Safety in Numbers: Key to Wealth Accumulation is Discipline
In the infinite search for security, some women mistakenly identify investment planning with insecurity and carelessness. What women should know about investing is: You can do it! Well-executed investment discipline can provide stability and financial security for women of all ages and income levels. Investing is not magic, or luck, or a random activity ruled by the whims of Wall Street wizards. Investing is a discipline, and like any discipline, it requires diligence, practice, and patience.
For more than 20 years, I managed billions of dollars of other people’s money, and I have learned that women’s bias toward investing is generally based upon an enormous misunderstanding. Most women confuse investing with trading, and this notion likely dissuades some women from building a sound investment discipline. Trading is akin to gambling: It is risky and uncertain and subject to the vagaries of daily stock market volatility. Investing is another activity entirely; it involves long-term ownership of great companies, the kind of stocks we own, or should be willing to own, for a lifetime. Celebrated investor Warren Buffett once said, “If you aren’t willing to own a stock for 10 years, don’t even think about owning it for 10 minutes.”
As I wrote in my book, The Women’s Guide to Successful Investing, research shows that about two-thirds of women describe themselves as savers, but they do not express confidence in making investment decisions. Yet, women control close to 50 percent of American wealth, and this figure is expected to grow at a rate of 8 percent per year. Even more compelling is that research shows that at some point in their lives, 80 to 90 percent of women will be solely responsible for managing the family finances. Thus, in the search for security, women save but they do not invest. Saving alone is not enough to achieve long-term financial goals and ultimately attain the financial security women seek.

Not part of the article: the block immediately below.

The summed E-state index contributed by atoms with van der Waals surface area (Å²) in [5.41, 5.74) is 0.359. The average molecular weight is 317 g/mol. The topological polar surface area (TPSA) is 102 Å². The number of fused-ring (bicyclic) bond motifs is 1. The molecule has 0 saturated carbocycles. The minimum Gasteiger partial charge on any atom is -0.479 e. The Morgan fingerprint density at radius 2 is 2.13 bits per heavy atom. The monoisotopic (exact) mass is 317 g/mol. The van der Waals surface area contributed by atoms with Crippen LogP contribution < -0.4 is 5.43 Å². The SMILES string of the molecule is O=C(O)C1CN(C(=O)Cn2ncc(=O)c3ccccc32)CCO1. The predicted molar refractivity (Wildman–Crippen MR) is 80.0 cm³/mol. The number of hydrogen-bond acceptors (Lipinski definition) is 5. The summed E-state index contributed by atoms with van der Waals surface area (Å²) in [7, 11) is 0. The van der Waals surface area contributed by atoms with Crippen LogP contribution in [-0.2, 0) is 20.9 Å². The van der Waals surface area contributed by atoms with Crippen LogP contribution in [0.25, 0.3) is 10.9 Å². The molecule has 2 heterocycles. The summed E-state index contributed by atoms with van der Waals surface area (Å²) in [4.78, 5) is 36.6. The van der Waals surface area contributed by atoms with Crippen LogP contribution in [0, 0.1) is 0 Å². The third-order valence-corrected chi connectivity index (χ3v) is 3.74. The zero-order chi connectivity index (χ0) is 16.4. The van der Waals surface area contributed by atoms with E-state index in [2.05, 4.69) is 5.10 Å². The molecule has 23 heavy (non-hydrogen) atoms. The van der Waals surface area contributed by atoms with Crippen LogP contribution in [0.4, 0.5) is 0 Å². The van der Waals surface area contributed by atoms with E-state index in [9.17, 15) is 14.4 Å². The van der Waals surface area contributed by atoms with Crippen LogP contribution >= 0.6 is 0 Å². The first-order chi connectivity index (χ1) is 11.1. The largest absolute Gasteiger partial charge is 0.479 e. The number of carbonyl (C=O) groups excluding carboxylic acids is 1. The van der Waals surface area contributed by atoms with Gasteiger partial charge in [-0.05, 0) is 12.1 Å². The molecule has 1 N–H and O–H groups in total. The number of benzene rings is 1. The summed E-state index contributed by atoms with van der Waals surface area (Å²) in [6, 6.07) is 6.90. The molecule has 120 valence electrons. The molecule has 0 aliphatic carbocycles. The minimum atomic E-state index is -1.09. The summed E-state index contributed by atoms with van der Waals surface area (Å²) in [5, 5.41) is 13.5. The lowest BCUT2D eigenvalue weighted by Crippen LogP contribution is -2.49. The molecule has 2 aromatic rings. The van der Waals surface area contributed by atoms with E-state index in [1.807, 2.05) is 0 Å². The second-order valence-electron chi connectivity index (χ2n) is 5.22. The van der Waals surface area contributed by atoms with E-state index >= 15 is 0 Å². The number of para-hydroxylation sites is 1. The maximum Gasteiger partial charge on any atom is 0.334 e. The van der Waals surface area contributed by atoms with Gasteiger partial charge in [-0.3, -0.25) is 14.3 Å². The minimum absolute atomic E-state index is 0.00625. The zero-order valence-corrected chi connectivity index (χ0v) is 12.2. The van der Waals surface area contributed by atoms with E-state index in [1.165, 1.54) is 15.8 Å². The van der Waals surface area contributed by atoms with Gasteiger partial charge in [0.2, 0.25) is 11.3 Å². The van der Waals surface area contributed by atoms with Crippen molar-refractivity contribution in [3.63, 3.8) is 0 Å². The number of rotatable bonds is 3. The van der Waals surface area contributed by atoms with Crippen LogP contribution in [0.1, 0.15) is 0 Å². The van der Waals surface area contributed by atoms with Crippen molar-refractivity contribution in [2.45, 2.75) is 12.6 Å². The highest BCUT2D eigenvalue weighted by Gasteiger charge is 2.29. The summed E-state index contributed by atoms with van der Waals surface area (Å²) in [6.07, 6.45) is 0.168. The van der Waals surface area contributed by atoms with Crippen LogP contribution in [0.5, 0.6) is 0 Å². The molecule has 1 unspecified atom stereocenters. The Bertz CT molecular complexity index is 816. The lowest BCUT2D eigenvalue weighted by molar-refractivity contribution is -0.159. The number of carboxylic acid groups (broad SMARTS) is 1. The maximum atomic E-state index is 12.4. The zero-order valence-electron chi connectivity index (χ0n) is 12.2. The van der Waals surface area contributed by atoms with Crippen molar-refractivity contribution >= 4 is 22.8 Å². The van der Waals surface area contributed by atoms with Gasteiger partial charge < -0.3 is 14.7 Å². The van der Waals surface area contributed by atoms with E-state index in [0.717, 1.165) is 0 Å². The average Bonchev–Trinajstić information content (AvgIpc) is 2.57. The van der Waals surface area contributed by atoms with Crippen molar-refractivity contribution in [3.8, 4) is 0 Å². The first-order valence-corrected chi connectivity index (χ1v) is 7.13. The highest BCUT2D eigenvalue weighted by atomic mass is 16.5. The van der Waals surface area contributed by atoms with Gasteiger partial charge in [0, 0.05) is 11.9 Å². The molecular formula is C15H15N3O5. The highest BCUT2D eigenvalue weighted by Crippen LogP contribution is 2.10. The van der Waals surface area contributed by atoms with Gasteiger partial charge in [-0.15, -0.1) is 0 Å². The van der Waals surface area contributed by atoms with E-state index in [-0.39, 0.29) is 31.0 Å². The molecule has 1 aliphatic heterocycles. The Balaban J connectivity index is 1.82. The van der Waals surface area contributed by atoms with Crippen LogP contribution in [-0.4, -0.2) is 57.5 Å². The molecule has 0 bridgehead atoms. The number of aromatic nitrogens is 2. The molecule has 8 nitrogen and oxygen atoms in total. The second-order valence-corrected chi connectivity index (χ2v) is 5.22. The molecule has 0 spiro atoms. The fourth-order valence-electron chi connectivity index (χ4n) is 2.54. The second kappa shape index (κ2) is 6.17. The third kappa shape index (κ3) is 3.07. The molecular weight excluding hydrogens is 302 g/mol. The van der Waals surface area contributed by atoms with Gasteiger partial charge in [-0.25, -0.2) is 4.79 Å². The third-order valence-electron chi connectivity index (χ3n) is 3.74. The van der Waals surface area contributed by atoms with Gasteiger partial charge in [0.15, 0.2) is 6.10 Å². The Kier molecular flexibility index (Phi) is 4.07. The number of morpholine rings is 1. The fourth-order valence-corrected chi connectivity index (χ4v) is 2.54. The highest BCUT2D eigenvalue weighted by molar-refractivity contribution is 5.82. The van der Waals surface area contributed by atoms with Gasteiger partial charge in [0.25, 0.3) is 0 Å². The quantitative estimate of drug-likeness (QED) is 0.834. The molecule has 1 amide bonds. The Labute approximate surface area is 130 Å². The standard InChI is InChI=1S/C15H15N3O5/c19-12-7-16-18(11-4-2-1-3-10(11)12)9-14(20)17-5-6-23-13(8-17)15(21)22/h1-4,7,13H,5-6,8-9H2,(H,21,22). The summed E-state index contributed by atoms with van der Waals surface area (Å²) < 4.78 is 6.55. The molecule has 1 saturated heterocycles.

Currency of Confidence
Women self-identify in studies as feeling less confident than men in financial matters. This lack of confidence leads us to do more research about stocks and trade them less frequently. Research shows that trading less improves overall investment returns. In their 2001 study, “Boys Will be Boys: Gender, Overconfidence and Common Stock Investment,” Brad Barber and Terrance Odean confirm that women, who traded less frequently than their male counterparts, produced an almost 1 percent premium of annual investment return over men’s accounts. What many of us perceive as our weakness is, in fact, our strength: Less confidence leads to careful selection of long-term stock holdings. And our ability to analyze and connect qualitative data (right hemisphere of the brain) and quantitative data (left hemisphere of the brain) also contributes to women’s investment success.
In my book , I discuss my “11 Intelligent Investing Rules” to assist women in developing a successful investment strategy. The first three rules listed below, although they’re investment rules, could apply to many aspects of a woman’s life:
Rule 1: Having any (investment) discipline is better than having no discipline at all; once your investment strategy is established, don’t deviate.
Rule 2: Don’t run with the crowd; establish a discipline that meets your objectives.
Rule 3: Establish your life goals early, and stick to your plan.
It is time women suppress their need for security so they can build a sound financial future, which can include retirement, our children’s education, a home, philanthropy, a grand vacation, or any long-term goal you set for yourself. Women know how to save; let’s learn how to invest in ourselves and our futures.
Nancy Tengler is senior vice president and chief investment officer for Heartland Financial USA Inc., where she oversees $1.5B in client assets, as well as a team of investment professionals and the company’s financial planning initiative.